In this cross-sectional study of elderly Chinese females aged over 50 years from the WCHAT, FSH, insulin, and AST/ALT ratio were associated with sarcopenia and risk factors for low muscle mass.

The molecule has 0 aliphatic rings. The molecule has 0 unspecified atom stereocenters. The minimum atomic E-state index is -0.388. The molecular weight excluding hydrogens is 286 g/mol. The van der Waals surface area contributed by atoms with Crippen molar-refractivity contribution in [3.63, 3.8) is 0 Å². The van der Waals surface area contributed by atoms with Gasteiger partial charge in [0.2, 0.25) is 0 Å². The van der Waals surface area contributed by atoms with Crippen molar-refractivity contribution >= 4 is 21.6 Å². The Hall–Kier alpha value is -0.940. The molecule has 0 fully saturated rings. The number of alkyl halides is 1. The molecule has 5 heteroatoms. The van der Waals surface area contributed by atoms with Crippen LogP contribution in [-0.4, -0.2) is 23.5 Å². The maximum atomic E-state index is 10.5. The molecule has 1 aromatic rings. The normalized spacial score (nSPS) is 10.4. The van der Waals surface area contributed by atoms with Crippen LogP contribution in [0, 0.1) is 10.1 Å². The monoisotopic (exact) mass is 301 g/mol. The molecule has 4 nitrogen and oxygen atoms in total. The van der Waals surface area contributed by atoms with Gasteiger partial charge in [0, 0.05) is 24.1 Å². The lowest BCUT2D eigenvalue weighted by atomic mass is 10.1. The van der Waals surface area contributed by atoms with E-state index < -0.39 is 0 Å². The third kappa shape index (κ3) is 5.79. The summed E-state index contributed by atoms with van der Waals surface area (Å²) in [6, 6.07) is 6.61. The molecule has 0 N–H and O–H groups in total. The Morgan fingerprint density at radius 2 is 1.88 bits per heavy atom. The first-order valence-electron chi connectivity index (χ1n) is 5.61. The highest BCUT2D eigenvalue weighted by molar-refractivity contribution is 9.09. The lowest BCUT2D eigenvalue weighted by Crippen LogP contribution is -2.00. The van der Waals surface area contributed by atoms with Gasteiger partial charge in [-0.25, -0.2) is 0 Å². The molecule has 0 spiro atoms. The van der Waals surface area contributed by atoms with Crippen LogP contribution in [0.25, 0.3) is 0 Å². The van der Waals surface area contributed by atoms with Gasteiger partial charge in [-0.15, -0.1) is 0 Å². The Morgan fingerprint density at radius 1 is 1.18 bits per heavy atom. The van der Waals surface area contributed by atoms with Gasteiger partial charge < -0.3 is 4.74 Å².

Skeletal muscle is one of the largest organs in the human body, and the weight of skeletal muscle is approximately 30–40% of the human body . Skeletal muscle mass gradually decreases with aging as early as 50 years of age . Sarcopenia is an age-related skeletal muscle disorder involving the loss of muscle mass or strength and physiological function . Currently, many organizations have proposed diagnostic criteria based on muscle mass and muscle function with various cutoffs and different measurement tools [4,5,6,7]. Although a range of body imaging techniques have been widely used in the measurement of appendicular skeletal muscle mass, such as magnetic resonance imaging, dual-energy X-ray absorptiometry, bioelectric impedance analysis, and computed tomography, there is a limitation that the diagnostic procedures for body composition estimation and muscle function need to be inexpensive, convenient and standardized. Meanwhile, sarcopenia is a multifactorial disease, and the pathophysiology not only includes muscle loss but is also associated with endocrine and metabolic abnormalities [8,9,10]. A series of biomarkers in blood samples have been proven to play a role in the development of sarcopenia . It has been reported that follicle-stimulating hormone (FSH) has an impact on bone loss both in human and animal studies [12,13,14]. Park et al. analyzed the skeletal mass across the stages of the menopause transition in women and found that appendicular lean mass of menopausal women was inversely related to FSH levels but not estradiol . However, Wu et al. elucidated that FSH levels were not associated with bone mass or body composition changes in either older men or women. Therefore, we focused on the correlation of blood biochemical markers and hormones with skeletal muscle mass in the female sarcopenia cohort.